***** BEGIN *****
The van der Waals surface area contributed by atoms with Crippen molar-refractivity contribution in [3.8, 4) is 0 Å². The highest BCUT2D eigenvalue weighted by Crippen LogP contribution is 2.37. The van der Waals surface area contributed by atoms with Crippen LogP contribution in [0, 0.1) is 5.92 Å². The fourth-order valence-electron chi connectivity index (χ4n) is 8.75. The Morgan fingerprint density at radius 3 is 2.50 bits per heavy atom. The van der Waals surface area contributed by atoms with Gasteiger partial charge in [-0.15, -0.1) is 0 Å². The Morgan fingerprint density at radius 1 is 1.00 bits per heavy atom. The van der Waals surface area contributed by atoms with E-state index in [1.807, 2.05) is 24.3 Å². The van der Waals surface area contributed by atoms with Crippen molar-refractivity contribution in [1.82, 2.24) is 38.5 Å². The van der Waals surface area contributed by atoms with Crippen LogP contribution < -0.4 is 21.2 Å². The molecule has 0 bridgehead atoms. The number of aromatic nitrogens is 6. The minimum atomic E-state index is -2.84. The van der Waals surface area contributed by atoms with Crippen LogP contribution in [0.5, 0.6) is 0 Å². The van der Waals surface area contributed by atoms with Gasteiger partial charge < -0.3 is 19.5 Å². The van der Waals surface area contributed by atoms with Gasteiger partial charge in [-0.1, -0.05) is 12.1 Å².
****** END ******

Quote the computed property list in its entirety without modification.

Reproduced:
The van der Waals surface area contributed by atoms with Crippen molar-refractivity contribution in [3.8, 4) is 0 Å². The highest BCUT2D eigenvalue weighted by Crippen LogP contribution is 2.37. The van der Waals surface area contributed by atoms with Crippen LogP contribution in [0, 0.1) is 5.92 Å². The fourth-order valence-electron chi connectivity index (χ4n) is 8.75. The Morgan fingerprint density at radius 3 is 2.50 bits per heavy atom. The van der Waals surface area contributed by atoms with Gasteiger partial charge in [-0.15, -0.1) is 0 Å². The Morgan fingerprint density at radius 1 is 1.00 bits per heavy atom. The van der Waals surface area contributed by atoms with E-state index in [1.807, 2.05) is 24.3 Å². The van der Waals surface area contributed by atoms with Crippen molar-refractivity contribution in [1.82, 2.24) is 38.5 Å². The van der Waals surface area contributed by atoms with Crippen LogP contribution < -0.4 is 21.2 Å². The molecule has 0 bridgehead atoms. The number of aromatic nitrogens is 6. The minimum atomic E-state index is -2.84. The van der Waals surface area contributed by atoms with Crippen LogP contribution in [0.5, 0.6) is 0 Å². The van der Waals surface area contributed by atoms with Gasteiger partial charge < -0.3 is 19.5 Å². The van der Waals surface area contributed by atoms with Gasteiger partial charge in [-0.1, -0.05) is 12.1 Å².